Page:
But it totally worked: During the time the policy was in effect, Texas's percentage of kids enrolled in special education programs dropped from near the national average, 13 percent, to exactly 8.5 percent, as mandated. Unfortunately, that didn't result from massive cures of kids suffering from autism, dyslexia, or other intellectual and learning disabilities. The excess kids just got ignored or shunted off elsewhere.
In a fine demonstration that local journalism still matters, the Chronicle's series generated enough public outrage (and an October order from the federal Department of Education) that in November, the Texas Education Agency finally rescinded the 8.5% benchmark. But the damage is still continuing for kids denied services to which they're entitled, because you don't exactly turn around over ten years of neglect in a few months.
The gap between ELL kids getting special education and native speakers getting the services is about 20 percent -- three times larger than it was when the special ed limits were adopted in 2004. And that right there is a civil rights case in the making:
"Even if the policy was not meant to be discriminatory, it has clearly had that effect," said Gary Orfield, a prominent longtime social scientist and co-founder of The Civil Rights Project while at Harvard University, who called it the most outrageous education policy he's ever seen. "If schools are creating systems in which students are not getting services simply because of the language they speak, that's discrimination."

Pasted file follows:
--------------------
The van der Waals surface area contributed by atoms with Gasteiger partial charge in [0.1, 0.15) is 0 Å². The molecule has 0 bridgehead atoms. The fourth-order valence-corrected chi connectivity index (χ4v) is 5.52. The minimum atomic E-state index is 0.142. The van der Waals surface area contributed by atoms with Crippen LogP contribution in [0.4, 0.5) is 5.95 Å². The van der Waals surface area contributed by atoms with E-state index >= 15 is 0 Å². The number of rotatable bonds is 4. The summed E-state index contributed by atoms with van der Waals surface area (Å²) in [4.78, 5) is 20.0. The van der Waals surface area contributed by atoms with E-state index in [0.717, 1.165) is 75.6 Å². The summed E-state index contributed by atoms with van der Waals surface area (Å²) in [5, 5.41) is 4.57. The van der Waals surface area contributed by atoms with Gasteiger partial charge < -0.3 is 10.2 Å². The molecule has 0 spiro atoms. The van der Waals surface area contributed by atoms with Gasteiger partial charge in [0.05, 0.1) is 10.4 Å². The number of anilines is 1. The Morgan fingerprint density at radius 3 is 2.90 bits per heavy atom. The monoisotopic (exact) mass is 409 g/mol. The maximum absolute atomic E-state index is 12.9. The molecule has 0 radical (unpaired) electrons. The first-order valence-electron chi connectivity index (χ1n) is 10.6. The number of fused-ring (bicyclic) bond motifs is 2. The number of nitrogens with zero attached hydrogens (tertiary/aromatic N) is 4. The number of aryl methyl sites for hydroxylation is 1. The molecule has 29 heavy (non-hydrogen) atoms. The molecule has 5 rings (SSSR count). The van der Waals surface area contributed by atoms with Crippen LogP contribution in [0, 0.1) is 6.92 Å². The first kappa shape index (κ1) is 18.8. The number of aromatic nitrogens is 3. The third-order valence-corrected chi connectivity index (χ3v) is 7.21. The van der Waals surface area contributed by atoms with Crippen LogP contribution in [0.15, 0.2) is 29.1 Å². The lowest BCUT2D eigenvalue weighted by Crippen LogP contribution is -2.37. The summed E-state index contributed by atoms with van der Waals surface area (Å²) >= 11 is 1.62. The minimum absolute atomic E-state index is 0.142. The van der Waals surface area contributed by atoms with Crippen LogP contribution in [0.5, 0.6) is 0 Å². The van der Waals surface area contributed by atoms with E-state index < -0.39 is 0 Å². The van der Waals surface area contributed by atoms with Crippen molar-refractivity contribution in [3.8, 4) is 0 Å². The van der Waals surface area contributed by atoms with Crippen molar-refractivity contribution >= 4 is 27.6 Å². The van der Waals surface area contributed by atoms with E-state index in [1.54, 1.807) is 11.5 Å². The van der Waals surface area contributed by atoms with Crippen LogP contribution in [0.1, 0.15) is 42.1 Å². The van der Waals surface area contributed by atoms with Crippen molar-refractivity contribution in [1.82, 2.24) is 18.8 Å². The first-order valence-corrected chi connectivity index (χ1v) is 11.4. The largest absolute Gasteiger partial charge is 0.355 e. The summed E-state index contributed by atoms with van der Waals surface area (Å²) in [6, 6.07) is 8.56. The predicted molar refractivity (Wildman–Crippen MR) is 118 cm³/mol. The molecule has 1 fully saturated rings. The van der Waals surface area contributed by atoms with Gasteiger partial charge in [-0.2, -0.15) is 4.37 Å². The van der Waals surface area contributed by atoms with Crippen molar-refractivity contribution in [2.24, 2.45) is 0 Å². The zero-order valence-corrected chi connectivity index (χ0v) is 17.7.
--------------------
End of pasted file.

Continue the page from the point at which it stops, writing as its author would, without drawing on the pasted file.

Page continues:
The politics of fixing the mess Texas has created for ELL kids is especially dicey, since while most of the students who need help with both English and special ed are citizens, born in the U.S. of A., many of their parents are not, so fixing the problem will inevitably get tangled up with the politics surrounding immigration. The Texas Education Agency monitors to make sure there aren't too many minority kids referred to special ed, since that could be discriminatory -- but it doesn't check to see if minority groups are underserved. And to make matters worse, the parents of the affected kids may be less likely to push for the services their kids are entitled to, thanks to language barriers, lack of awareness that their kids have rights, and/or fear of coming forward.
Say, remember that "Texas Education Miracle" George Bush and Rick Perry were so proud of? You might be forgiven if you were to think it was a bit of a scam, just maybe. Go read the series -- you won't believe what a mess Texas education bureaucrats made of kids' lives. Then again, it's Texas. You'll probably believe it.
Yeah, this one's about as awful as you'd expect, too.
Hell, may as well try a tax cut while they're at it.
Doktor Zoom's real name is Marty Kelley, and he lives in the wilds of Boise, Idaho. He is not a medical doctor, but does have a real PhD in Rhetoric. You should definitely donate some money to this little mommyblog where he has finally found acceptance and cat pictures. He is on maternity leave until 2033. Here is his Twitter, also. His quest to avoid prolixity is not going so great.